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I have a list of 20 directories, each one has another directory with the contents I need (i.e. the contents are needlessly one level deeper than they need to be), the names of each super-directory is different to one another and their sub-directories are the same as their parent but without "_100bp" suffix:

E.g. I have: directory_100bp/directory/<some content>

E.g. I need: directory_100bp/<some content>

I know I can create a bash script to iterate for each directory:

mv ./directory/* ../

But is there a way I can do this one or two lines? I don't mind if the empty sub-directory remains after moving the contents one level up.

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closed as off-topic by devnull, Steven Penny, fedorqui, ᴳᵁᴵᴰᴼ, demongolem Apr 30 '14 at 14:20

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1 Answer 1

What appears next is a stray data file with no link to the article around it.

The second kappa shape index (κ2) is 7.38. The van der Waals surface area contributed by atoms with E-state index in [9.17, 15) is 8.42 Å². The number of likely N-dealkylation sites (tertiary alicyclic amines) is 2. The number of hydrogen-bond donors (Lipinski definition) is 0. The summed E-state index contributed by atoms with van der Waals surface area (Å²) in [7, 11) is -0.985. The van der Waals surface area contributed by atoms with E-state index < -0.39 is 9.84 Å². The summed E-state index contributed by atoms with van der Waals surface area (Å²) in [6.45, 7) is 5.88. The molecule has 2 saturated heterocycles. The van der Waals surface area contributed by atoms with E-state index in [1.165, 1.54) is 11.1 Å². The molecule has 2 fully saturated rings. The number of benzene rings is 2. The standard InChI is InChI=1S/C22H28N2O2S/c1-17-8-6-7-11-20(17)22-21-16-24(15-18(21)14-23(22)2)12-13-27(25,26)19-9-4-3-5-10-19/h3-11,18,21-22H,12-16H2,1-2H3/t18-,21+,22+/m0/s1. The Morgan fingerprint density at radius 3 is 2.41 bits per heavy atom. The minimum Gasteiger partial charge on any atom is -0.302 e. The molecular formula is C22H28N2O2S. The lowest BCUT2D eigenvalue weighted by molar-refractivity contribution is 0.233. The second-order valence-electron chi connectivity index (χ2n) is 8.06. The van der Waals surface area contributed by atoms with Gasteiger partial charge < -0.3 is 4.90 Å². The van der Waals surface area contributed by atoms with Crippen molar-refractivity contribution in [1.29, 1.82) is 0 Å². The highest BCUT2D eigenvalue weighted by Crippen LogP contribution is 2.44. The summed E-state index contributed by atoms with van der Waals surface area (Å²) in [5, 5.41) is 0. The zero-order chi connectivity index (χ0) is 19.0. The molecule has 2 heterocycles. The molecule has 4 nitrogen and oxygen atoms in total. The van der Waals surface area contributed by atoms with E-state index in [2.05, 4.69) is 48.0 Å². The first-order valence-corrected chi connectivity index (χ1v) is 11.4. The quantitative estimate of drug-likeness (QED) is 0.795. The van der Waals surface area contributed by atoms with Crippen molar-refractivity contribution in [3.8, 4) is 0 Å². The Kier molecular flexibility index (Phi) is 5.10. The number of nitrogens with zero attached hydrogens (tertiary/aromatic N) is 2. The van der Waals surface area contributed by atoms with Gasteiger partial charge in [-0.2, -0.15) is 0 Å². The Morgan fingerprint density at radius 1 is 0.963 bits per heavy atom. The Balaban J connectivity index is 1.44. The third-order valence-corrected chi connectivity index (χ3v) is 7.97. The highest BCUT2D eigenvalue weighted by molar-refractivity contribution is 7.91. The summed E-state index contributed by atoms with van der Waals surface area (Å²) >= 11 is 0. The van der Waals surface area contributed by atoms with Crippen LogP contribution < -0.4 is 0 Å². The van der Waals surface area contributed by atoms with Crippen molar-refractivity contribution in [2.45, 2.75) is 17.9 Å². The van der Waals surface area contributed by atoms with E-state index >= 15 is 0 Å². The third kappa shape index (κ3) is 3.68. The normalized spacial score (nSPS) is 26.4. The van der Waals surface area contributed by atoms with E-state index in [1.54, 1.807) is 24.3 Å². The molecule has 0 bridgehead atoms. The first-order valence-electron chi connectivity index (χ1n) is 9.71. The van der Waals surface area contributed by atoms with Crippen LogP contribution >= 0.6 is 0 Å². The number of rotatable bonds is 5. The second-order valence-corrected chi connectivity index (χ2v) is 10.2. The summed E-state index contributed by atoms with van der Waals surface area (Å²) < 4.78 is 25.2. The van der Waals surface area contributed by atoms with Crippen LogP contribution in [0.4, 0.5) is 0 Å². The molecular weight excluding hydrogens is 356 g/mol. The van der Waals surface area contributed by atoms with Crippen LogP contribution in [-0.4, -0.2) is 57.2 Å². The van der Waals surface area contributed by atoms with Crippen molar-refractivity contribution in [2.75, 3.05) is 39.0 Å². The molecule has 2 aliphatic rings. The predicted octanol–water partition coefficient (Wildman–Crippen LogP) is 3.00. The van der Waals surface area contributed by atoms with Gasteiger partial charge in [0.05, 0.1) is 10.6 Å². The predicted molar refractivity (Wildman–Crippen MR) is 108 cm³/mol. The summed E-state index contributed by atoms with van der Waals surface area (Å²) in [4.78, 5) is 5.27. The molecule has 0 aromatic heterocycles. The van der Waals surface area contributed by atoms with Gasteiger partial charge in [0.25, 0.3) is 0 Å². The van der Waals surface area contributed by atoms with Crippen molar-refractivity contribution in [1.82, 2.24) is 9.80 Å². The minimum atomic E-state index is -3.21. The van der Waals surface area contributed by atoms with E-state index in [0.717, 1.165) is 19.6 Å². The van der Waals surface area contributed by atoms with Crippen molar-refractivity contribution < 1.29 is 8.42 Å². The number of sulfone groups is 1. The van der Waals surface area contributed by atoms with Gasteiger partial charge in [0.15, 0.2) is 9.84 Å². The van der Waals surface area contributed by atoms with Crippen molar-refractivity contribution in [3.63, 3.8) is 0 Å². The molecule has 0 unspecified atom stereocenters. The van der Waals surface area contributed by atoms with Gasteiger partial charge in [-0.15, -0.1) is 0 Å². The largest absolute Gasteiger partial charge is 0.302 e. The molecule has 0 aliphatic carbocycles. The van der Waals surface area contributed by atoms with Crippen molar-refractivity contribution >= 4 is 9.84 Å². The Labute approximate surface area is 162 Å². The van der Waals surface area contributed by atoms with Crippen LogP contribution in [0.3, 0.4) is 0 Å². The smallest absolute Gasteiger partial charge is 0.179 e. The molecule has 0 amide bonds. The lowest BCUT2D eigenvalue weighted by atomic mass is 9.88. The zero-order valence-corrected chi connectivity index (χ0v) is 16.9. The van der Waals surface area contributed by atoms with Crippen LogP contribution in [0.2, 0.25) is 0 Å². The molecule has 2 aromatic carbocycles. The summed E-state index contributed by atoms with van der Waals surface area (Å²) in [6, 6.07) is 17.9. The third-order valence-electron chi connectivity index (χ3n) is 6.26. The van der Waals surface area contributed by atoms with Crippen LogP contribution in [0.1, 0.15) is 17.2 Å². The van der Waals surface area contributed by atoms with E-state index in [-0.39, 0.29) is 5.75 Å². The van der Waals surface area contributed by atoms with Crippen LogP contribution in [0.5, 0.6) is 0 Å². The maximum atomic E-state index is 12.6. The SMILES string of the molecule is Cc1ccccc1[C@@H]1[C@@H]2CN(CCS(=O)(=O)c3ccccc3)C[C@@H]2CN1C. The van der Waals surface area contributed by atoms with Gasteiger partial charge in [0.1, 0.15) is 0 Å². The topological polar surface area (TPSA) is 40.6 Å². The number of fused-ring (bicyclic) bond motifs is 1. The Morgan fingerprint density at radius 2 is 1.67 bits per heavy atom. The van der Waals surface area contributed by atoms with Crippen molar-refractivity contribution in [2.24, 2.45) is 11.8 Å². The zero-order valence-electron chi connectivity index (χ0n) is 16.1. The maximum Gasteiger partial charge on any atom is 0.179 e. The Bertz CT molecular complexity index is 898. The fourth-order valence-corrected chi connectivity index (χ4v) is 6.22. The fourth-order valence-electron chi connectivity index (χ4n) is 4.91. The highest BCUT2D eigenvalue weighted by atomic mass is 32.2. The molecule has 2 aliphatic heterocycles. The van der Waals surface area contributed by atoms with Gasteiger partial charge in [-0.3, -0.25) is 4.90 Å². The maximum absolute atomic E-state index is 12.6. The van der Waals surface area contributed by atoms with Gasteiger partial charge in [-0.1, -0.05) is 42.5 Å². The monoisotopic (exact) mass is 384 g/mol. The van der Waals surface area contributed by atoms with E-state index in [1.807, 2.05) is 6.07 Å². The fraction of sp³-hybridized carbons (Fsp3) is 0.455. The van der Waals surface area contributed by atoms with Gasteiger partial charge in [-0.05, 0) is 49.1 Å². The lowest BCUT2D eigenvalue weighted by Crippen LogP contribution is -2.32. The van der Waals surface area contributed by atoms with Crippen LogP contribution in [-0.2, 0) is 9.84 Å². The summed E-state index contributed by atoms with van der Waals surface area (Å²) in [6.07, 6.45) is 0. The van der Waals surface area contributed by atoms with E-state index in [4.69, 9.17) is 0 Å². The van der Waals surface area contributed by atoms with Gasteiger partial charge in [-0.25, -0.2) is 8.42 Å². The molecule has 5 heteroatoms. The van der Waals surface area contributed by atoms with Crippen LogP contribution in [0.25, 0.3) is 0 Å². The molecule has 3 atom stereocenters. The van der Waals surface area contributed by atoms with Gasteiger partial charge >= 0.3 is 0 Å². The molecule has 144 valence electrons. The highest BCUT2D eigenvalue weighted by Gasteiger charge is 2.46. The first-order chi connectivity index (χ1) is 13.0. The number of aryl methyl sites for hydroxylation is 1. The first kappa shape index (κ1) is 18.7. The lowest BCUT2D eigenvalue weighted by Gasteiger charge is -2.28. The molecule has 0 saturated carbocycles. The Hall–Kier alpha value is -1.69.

up vote 1 down vote accepted

If your top level directory is named mydir:

find mydir -mindepth 1 -maxdepth 1 -type d -exec bash -c 'mv {}/* mydir; rm -ri {}' \;

This will prompt you for each directory, you can change the -i flag to -f to force deletion without prompting.

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Hi @Josh Jolly I should have made this clear, but the names of the directories one level lower are the same as their parent, but without "_100bp" at the ends. Would your command work with that? –  hello_there_andy Apr 30 '14 at 14:00
Yes, that should be fine. The command works by listing all the directories that are direct children of the top directory, then moving everything inside them into the top directory (preserving any hierarchies within). As long as there are no filename collisions, there should be no problems. –  Josh Jolly Apr 30 '14 at 14:05
In find, {} is not supposed to used this way at all. I know it is specifically stated somewhere in the find manual that {} is a safe argument to use... but it is safe to use as an argument on its own and you should not compose it like so. Your command breaks for filenames with spaces, and is devastating if there's a file named *. Quoting the {} will not help either. The proper way to write your command is: find mydir -mindepth 1 -maxdepth 1 -type d -exec bash -c 'mv "$0"/* mydir; rm -ri "$0"' {} \;. Using {} as an argument to a bash -c will make it available as $0. –  gniourf_gniourf May 1 '14 at 8:05
Good to know, thanks. –  Josh Jolly May 1 '14 at 8:20

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